Don Taylor has run afoul of the Maple Ridge bylaws department for his Santa’s North Pole Village attraction. (Facebook photo)

Don Taylor has run afoul of the Maple Ridge bylaws department for his Santa’s North Pole Village attraction. (Facebook photo)

Bylaw shuts down ‘Santa’s Village’ made by B.C. man for kids with autism

City cites wrong zoning and other problems, operator says proceeds went to autism school

Santa is complaining the Maple Ridge bylaws department has shut him down.

Don Taylor runs Santa’s North Pole Village at his home at 22395 124th Ave., where he lets families have photos with Santa sitting in his sleigh, check out his model North Pole village, and get a free stuffed toy.

Everything is done by donation, and proceeds to go the Chrysta Academy, which is a learning centre for children on the autism spectrum.

READ ALSO: North Pole Village in Maple Ridge to benefit children with autism

But this week Taylor has complained in social media that the city bylaws department has shut him down.

“They said I am running Santa’s Village as a business because I am accepting money,” he wrote on the Albion Neighbours Facebook page. “So I said I would not accept donations for my next opening, and then they said I could not just invite people to my house like that or let them on my property.”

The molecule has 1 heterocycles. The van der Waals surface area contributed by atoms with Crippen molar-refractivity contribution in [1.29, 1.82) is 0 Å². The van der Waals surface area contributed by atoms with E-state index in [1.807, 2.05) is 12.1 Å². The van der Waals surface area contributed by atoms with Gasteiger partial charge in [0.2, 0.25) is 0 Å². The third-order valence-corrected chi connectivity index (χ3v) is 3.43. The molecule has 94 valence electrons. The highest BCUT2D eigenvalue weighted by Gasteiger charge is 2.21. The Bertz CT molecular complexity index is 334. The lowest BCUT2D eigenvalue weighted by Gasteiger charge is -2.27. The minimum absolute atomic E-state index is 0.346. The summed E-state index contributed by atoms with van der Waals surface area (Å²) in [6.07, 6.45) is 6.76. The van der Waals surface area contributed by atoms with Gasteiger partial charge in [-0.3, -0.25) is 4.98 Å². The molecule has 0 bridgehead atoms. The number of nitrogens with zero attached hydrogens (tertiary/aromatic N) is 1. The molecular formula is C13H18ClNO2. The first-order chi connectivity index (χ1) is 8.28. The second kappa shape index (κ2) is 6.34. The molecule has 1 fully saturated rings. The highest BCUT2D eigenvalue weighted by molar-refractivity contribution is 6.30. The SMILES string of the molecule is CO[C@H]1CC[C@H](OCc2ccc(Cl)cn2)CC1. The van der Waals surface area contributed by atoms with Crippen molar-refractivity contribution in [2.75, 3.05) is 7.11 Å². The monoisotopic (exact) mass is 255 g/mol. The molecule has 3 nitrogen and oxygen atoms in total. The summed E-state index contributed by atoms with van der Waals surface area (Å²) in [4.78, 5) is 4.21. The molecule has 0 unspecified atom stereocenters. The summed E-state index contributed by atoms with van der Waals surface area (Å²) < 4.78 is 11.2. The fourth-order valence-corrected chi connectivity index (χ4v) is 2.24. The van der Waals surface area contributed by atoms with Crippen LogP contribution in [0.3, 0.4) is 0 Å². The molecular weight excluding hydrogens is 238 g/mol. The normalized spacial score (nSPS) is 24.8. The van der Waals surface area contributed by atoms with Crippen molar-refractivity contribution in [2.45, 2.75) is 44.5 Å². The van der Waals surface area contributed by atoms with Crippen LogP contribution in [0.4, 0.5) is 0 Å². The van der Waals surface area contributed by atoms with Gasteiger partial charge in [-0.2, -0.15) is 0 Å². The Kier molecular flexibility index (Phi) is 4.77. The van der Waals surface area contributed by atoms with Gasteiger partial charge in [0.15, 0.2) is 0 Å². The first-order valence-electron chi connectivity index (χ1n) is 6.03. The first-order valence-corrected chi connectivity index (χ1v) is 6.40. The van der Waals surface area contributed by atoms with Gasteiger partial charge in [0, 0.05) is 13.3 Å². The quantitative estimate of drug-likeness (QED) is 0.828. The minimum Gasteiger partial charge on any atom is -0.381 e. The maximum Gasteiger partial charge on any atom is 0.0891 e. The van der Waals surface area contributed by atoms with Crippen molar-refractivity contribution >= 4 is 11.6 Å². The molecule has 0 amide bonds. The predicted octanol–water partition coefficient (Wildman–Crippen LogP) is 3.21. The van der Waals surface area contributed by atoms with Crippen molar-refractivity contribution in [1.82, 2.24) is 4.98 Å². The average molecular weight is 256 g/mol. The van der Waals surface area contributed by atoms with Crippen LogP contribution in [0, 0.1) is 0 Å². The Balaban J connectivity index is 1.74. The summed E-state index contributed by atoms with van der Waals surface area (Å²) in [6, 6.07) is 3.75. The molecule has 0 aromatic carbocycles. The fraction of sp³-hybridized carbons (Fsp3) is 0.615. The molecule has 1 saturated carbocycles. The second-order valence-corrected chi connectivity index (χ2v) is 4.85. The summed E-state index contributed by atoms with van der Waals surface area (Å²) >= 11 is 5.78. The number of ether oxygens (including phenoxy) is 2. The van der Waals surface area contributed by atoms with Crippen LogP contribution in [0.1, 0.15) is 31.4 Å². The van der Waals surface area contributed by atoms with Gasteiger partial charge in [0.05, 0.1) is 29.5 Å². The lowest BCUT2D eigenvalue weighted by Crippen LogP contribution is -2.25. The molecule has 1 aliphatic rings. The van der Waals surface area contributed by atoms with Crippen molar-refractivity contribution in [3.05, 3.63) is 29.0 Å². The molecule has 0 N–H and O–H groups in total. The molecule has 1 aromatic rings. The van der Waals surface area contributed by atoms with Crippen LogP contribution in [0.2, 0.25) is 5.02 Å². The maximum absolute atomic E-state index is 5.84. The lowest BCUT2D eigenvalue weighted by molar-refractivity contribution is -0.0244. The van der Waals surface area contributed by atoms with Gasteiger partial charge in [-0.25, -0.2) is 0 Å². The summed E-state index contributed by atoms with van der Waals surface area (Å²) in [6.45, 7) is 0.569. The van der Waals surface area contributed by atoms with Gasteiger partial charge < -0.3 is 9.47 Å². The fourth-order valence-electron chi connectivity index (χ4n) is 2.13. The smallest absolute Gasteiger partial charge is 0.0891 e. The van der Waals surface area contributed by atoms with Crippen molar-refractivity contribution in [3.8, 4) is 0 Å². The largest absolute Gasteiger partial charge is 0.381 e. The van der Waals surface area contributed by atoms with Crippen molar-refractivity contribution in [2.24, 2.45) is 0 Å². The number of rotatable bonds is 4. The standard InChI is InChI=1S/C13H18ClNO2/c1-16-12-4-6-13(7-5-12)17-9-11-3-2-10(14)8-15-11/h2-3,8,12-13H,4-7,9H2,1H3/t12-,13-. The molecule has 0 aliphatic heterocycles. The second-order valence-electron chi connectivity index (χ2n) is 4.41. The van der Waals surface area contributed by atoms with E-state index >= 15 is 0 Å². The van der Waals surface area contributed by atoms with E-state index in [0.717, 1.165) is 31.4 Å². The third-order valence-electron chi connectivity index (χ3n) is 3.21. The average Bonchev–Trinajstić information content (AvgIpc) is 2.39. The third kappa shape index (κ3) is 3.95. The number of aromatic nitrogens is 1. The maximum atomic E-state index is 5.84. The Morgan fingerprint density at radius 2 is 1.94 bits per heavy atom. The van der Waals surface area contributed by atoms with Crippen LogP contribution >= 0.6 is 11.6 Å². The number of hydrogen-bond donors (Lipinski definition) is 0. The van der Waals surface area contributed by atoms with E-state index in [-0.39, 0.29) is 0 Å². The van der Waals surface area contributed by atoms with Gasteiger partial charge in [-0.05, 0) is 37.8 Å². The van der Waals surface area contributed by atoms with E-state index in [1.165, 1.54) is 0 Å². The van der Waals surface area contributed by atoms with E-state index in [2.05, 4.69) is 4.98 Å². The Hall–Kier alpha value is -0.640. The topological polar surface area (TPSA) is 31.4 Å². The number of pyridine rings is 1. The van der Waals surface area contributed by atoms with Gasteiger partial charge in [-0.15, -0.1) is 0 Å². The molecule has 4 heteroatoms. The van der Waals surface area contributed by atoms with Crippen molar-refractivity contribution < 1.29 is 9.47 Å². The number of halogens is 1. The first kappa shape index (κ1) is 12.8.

The city bylaws department knows people are calling them Grinches online, but say this Santa has to take care of some red tape.

“We are keenly aware of the optics of this enforcement and while we understand the spirit and noble intentions of the charity effort, we have an obligation to act when a person is violating city bylaws,” said Michelle Orsetti, bylaws manager, in a statement. “The safety and security of citizens is the highest priority.”

She said the city found a ‘public assembly use’ at the residence, which is contrary to zoning bylaws.

A bylaws officer served a letter to Taylor on Dec. 18, advising a business license is required and the assembly use is not permitted.

“The operator is to cease operating until approvals are in place for his business, which does not allow the assembly use. We will be following up as soon as possible,” said Orsetti.

“When people are considering doing this type of event they need to take the necessary steps to ensure that they are following all of the proper approvals, especially given that the event caters to young citizens.”

READ ALSO: Glow Maple Ridge will leave you with a warm feeling

She said a criminal record check should be done, impacts on neighbours considered, and establishing a formal relationship with a registered charity to provide transparency around donations and tax receipts should be undertaken.

“Our role, as the city, is to ensure that the proper steps have been taken by event organizers.”


 


ncorbett@mapleridgenews.com

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